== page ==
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Negotiating the necessity of biomedical animal use through relations with vulnerability

McGlacken, Renelle

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Authors

Renelle McGlacken



Abstract

In the UK, claims are often made that public support for animal research is stronger when such use is categorised as for medical purposes. Drawing on a qualitative analysis of writing from the Mass Observation Project, a national writing project documenting everyday life in Britain, this paper suggests that the necessity of using animals for medical research is not a given but understood relationally through interactions with inherent vulnerability. This paper stresses the ubiquity of ambivalence towards uses of animals for medical research, complicating what is meant by claims that such use is ‘acceptable’, and suggests that science-society dialogues on animal research should accommodate different modes of thinking about health. In demonstrating how understandings of health are bound up with ethical obligations to care for both human and non-human others, this paper reinforces the importance of interspecies relations in health and illness and in the socio-ethical dimensions of biomedicine.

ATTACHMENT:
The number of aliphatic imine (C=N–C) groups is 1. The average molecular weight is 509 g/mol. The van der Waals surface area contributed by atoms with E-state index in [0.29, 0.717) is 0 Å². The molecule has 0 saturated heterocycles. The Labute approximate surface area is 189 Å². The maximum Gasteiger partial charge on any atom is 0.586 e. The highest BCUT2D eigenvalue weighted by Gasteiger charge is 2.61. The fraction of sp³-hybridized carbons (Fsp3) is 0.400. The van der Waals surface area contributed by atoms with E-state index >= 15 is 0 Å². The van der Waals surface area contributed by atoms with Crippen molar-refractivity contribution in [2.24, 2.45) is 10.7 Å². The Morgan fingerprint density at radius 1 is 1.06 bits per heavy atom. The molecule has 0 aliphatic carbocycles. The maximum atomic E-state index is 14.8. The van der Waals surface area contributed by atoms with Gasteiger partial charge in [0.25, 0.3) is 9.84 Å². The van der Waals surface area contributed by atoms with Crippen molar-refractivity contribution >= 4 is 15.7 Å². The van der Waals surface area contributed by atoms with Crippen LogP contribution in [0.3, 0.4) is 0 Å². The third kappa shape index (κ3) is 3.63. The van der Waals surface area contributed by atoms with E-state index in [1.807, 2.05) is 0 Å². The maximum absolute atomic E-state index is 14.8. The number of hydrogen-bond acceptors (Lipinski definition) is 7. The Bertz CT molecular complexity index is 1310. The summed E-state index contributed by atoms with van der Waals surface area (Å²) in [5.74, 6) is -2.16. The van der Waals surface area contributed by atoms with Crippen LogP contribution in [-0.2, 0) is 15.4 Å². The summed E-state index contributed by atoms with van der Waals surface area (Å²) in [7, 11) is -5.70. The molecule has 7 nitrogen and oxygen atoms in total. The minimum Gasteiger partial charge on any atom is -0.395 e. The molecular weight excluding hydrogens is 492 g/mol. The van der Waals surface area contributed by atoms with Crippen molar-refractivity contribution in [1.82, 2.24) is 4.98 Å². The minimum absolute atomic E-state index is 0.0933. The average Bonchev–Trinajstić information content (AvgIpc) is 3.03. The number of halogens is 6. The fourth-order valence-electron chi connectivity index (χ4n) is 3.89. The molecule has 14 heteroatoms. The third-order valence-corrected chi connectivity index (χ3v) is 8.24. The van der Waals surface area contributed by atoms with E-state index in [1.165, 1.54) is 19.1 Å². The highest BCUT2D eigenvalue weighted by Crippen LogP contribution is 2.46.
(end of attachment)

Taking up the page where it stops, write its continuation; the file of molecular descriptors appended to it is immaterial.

Citation

McGlacken, R. (2024). Negotiating the necessity of biomedical animal use through relations with vulnerability. BioSocieties, 19(1), 130-148. https://doi.org/10.1057/s41292-022-00295-3

Journal Article Type Article
Acceptance Date Nov 28, 2022
Online Publication Date Jan 7, 2023
Publication Date Mar 1, 2024
Deposit Date Nov 23, 2022
Publicly Available Date Jan 8, 2024
Journal BioSocieties
Print ISSN 1745-8552
Electronic ISSN 1745-8560
Publisher Palgrave Macmillan
Peer Reviewed Peer Reviewed
Volume 19
Issue 1
Pages 130-148
DOI https://doi.org/10.1057/s41292-022-00295-3
Keywords Vulnerability; animal research; Mass Observation Project; ethics; care; health
Public URL https://nottingham-repository.worktribe.com/output/14033336
Publisher URL https://link.springer.com/article/10.1057/s41292-022-00295-3
Additional Information Open Access This article is licensed under a Creative Commons Attribution 4.0 International License, which permits use, sharing, adaptation, distribution and reproduction in any medium or format, as long as you give appropriate credit to the original author(s) and the source, provide a link to the Creative Commons licence, and indicate if changes were made. The images or other third party material in this article are included in the article's Creative Commons licence, unless indicated otherwise in a credit line to the material. If material is not included in the article's Creative Commons licence and your intended use is not permitted by statutory regulation or exceeds the permitted use, you will need to obtain permission directly from the copyright holder. To view a copy of this licence, visit http://creativecommons.org/licenses/by/4.0/.

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